Years later, the two men reconnected. Sharing the story to former Luftwaffe pilots, Brown hoped he might find the man who took mercy on him. They shared letters, met, and Brown organized a reunion of his surviving crew members, along with their extended families. He invited Stigler as a guest of honor.

During the reunion, a video was played showing all the faces of the people that now lived — children, grandchildren, relatives — because of Stigler’s act of chivalry. Stigler watched the film from his seat of honor. Most all in attendance were in tears.

Stigler and Brown died within months of each other in 2008. Stigler was 92, and Brown was 87. They had started off as enemies, became friends, and then something more.

A letter was found: Stigler had written to Brown:

In 1940, I lost my only brother as a night fighter. On the 20th of December, 4 days before Christmas, I had the chance to save a B-17 from her destruction, a plane so badly damaged it was a wonder that she was still flying.

  The pilot, Charlie Brown, is for me, as precious as my brother was.

  Thanks Charlie,  ~Your Brother. 

Such is the power of mercy. The message this week in our Gospel with the familiar parable is that love is a free gift from God – and in both brothers, there is so much to relate to.

We begin with the younger brother. Through sin and bad decisions, he goes off by himself to an empty place far away from home. And he faces the consequences of sin; much like the bullets that tore apart that bomber, so too does sin do this to a soul. But we are never alone. For God is with us even when we are far from Him.

Having lost it all, he hires himself to tend to pigs – an unclean animal for a Jewish person – and he’s hit rock bottom. He comes to his senses and goes back to his father, planning to, at best, be treated as a servant. We are told the father “caught sight of him” while he was still “a long way off.” See how the father is looking, hoping that he will return? Then, as he comes closer, the father runs to his son. The younger son barely gets a word out, and he is embraced with the love of the father.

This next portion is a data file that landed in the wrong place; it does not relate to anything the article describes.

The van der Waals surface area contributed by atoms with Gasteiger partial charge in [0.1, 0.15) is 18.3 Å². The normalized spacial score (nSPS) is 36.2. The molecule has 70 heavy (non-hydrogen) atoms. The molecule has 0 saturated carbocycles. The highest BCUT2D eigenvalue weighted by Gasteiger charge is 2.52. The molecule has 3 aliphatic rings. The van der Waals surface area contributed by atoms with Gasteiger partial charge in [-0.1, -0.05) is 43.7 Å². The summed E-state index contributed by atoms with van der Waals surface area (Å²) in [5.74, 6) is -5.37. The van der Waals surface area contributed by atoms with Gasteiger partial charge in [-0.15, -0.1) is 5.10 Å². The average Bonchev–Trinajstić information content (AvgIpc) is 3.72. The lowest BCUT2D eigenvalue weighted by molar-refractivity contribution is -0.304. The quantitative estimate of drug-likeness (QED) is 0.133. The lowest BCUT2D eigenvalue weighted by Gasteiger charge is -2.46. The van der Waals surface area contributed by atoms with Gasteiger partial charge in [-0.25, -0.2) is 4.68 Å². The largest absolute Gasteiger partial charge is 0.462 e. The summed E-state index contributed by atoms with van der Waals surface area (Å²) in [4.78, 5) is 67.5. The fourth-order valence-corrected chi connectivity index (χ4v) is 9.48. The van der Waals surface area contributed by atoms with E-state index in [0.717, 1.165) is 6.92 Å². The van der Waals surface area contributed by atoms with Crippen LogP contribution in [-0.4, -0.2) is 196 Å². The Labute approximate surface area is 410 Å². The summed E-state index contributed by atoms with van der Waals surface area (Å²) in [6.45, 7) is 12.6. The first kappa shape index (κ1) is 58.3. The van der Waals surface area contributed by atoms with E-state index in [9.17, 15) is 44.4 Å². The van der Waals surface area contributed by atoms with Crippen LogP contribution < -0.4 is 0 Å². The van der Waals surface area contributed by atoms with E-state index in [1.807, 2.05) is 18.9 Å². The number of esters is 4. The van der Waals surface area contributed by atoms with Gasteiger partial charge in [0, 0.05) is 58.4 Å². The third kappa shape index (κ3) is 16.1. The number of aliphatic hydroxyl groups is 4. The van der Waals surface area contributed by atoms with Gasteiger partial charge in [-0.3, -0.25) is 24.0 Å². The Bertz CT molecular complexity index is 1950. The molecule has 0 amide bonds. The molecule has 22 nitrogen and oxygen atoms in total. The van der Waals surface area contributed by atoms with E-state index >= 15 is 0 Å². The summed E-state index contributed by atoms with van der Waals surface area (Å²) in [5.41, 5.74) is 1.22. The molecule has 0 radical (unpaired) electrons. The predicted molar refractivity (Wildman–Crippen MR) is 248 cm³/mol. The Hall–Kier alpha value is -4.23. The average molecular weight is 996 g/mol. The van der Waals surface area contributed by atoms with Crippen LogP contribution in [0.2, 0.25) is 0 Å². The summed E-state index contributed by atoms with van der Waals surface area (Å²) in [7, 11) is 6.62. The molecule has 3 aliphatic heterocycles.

It’s such a beautiful image, and I think one of the reasons that no matter how often we hear this story, it speaks to us in a new way. The point is like the younger brother, we get lost. But when he lost it all, his eyes were opened. When we look at the younger brother, the challenge for us is to have our eyes opened too. To not wallow in shame, but to realize that sometimes we are sinners. And just like the younger son, sometimes we don’t even see it. All we have to do is to say “I’m sorry,” and “forgive me.” But we have to realize that we need forgiveness.

The older brother has such anger. Sometimes anger can consume us; for a time, it did consume Lt. Franz. But his anger faded into the ocean of mercy. So where is anger in our life? We need to be honest with ourselves, and ask ourselves if anger consumes us towards people. Certainly we can be angry at actions. But sometimes anger turns into wrath and hate. Faith is not just a matter of the head – knowing the catechism, the parts of the Mass, etc. Faith is a matter of the heart.

God’s love is so amazing. Our challenge is to open our eyes and recognize our need for it, because in our lives, there’s a little of the younger brother – a gradual drift into darkness, and sometimes a bit of the older brother – a holier-than-thou attitude that looks at God as if he owes us something so long as we toe the line or an attitude of anger and resentment towards others. God though, like Lt. Franz in that fighter, is at our side always helping escort us home. Let us trust in Him and rejoice in His mercy, and help pass it on.

God Bless,  ~Fr. Paul

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March 2022